sage: cone.faces()
  sage: sigma1, sigma2 = cone.facets()
  sage: cone.facets()
  sage: sigma1.intersection(sigma2)

    dP8_graph = toric_varieties.dP8().fan().graph(axes=False)
  \caption{The fan of the degree-$8$ del Pezzo surface.}

\subsubsection{A Fourfold}

  sage: cones = [(0,1,2,3), (0,1,2,6), (0,1,3,4), (0,1,4,5), (0,1,5,6), (0,2,3,4), (0,2,4,5), (0,2,5,6), (1,2,3,6), (1,3,4,5), (1,3,5,6), (2,3,4,5), (2,3,5,6)]
  sage: rays = [(1,0,0,0), (0,1,0,0), (0,0,1,0), (0,0,0,1), (1,-1,-1,0), (-1,0,0,-1), (-1,1,1,-1)]
  sage: X = ToricVariety(Fan(cones,rays), 'y3, y5, y6, y7, y1, y2, y4')
  sage: X.Stanley_Reisner_ideal()
  sage: J1=X.divisor(6)
  sage: J2=X.divisor(1)
  sage: J3=X.divisor(3)
  sage: J1.c1()


\subsection{Cones and Fans}

\subsection{Toric Varieties}


\section{Implementation Details}


\subsection{Installing Sage}

You can either download a binary (already compiled) archive of Sage at
\url{http://sagemath.org/download.html}, or download the source code
from \url{http://sagemath.org/download-source.html} and compile it
yourself. At the time of writing, Sage 4.5.2 is the newest
version. Compilation is easy, on any supported flavor of UNIX you can
just issue
\begin{lstlisting}[style=SageInput, language=bash, numbers=none]
  [user@localhost ~]$ tar xf ~/Download/sage-4.5.2.tar
  [user@localhost ~]$ cd sage-4.5.2
  [user@localhost sage-4.5.2]$ 
  [user@localhost sage-4.5.2]$ make
Note that compilation will take somewhere between an hour and days,
depending on your computer. 

\subsection{More Toric Varieties Code}

At the time of writing, not all toric varieties code is included in
the official Sage release. You can see the current status on the Sage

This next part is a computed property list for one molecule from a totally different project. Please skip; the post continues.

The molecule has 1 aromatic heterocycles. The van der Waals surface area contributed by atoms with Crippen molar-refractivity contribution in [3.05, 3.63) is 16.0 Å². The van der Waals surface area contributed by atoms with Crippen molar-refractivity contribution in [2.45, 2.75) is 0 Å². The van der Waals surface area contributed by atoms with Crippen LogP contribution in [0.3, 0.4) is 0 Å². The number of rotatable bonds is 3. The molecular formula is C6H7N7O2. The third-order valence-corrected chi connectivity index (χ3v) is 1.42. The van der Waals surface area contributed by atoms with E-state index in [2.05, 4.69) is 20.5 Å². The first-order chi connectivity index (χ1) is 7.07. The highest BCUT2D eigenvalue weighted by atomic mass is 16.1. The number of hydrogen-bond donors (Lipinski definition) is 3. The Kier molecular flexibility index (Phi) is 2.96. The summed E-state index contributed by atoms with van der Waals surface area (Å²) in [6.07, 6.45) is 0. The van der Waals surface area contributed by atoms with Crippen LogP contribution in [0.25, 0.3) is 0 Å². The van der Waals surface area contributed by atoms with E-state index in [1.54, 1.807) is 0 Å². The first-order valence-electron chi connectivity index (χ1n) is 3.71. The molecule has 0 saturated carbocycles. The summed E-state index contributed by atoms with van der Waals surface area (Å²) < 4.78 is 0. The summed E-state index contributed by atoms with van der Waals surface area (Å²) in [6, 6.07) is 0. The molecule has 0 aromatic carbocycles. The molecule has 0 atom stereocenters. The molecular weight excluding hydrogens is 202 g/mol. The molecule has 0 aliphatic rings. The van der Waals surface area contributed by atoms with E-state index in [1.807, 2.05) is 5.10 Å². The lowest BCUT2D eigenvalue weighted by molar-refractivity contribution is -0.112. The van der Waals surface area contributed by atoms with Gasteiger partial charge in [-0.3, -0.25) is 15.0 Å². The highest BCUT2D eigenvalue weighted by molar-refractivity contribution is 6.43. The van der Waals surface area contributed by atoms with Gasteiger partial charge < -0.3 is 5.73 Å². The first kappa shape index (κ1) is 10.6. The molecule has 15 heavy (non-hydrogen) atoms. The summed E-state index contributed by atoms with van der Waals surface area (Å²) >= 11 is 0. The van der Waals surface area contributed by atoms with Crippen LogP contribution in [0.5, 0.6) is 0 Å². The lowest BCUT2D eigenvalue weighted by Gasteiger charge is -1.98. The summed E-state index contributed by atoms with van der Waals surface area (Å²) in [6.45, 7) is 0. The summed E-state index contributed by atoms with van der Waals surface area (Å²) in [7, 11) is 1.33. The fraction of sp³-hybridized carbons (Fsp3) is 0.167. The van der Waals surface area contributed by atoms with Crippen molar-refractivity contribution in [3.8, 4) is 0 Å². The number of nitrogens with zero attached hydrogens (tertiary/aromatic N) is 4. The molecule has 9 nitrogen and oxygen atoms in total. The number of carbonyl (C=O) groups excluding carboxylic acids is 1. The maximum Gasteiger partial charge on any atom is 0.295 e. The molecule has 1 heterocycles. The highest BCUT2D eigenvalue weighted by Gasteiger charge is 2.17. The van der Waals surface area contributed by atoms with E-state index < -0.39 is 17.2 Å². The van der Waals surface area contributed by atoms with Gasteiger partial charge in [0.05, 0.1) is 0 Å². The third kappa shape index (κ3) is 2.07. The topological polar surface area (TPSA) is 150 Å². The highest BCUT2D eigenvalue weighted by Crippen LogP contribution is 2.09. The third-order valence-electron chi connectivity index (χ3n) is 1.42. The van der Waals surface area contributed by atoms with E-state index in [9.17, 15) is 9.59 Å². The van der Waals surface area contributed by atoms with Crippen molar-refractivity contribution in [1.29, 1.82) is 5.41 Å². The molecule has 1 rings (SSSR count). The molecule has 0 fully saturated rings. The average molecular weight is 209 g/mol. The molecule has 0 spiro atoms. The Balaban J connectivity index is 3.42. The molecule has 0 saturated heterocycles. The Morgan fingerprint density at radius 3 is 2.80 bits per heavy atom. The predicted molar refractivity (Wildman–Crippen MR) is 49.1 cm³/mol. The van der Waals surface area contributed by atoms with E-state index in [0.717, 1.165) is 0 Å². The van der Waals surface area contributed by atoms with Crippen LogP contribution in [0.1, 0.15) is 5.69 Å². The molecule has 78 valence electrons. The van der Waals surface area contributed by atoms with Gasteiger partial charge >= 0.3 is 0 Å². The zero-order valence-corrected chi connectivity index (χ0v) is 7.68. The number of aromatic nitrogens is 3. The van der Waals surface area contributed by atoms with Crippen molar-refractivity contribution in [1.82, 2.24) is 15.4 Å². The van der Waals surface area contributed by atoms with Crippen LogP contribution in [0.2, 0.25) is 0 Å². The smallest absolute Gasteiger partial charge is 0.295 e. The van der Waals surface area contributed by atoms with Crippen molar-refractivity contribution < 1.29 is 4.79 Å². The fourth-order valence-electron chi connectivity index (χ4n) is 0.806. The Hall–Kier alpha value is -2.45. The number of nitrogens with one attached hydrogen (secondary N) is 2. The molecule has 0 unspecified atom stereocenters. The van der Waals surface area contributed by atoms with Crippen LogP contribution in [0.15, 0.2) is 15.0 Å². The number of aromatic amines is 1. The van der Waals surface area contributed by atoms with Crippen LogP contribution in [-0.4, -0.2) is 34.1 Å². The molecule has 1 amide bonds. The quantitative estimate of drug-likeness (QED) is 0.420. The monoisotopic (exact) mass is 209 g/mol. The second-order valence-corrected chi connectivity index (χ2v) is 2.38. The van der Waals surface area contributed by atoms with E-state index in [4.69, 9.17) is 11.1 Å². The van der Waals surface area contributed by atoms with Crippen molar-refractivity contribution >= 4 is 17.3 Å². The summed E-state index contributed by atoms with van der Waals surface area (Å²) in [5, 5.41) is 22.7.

trac web page at

If you just want to try out\footnote{If you plan on contributing to
  the Sage toric varieties library, on the other hand, we encourage
  you to use a Mercurial queue and add all patches to it
  individually.}  the newest version, you can install a
\emph{Mercurial bundle}\footnote{An archive of multiple patches for
  the Mercurial revision control system.} by typing
\begin{lstlisting}[style=SageInput, numbers=none]
  sage: hg_sage.unbundle('http://trac.sagemath.org/sage_trac/raw-attachment/ticket/9604/toricvarieties.hg')
at the Sage command line. This will add more toric varieties code to
your copy of the Sage library source code, but you still need to
rebuild the library. For this, quit sage (either Ctrl-D or
``\texttt{exit}''), and \textbf{b}uild and \textbf{r}un by issuing
``\texttt{sage -br}''




Using Sage\TeX, one can use Sage to compute things and put them into
your \LaTeX{} document. For example, there are
$\sage{number_of_partitions(1269)}$ integer partitions of $1269$.
You don't need to compute the number yourself, or even cut and paste
it from somewhere.

Here's some Sage code:

    sage: R.<x> = ZZ[]
    sage: type(R.an_element())
    <type 'sage.rings...Polynomial_integer_dense_flint'>
    sage: R.<x,y> = ZZ[]
    sage: type(R.an_element())
    <type 'sage.rings...MPolynomial_libsingular'>
    sage: R = PolynomialRing(ZZ, 'x', implementation='NTL')
    sage: type(R.an_element())
    <type 'sage.rings...Polynomial_integer_dense_ntl'>

    f(x) = exp(x) * sin(2*x)

The second derivative of $f$ is

  \frac{\mathrm{d}^{2}}{\mathrm{d}x^{2}} \sage{f(x)} =
  \sage{diff(f, x, 2)(x)}.

Here's a plot of $f$ from $-1$ to $1$:

\sageplot{plot(f, -1, 1)}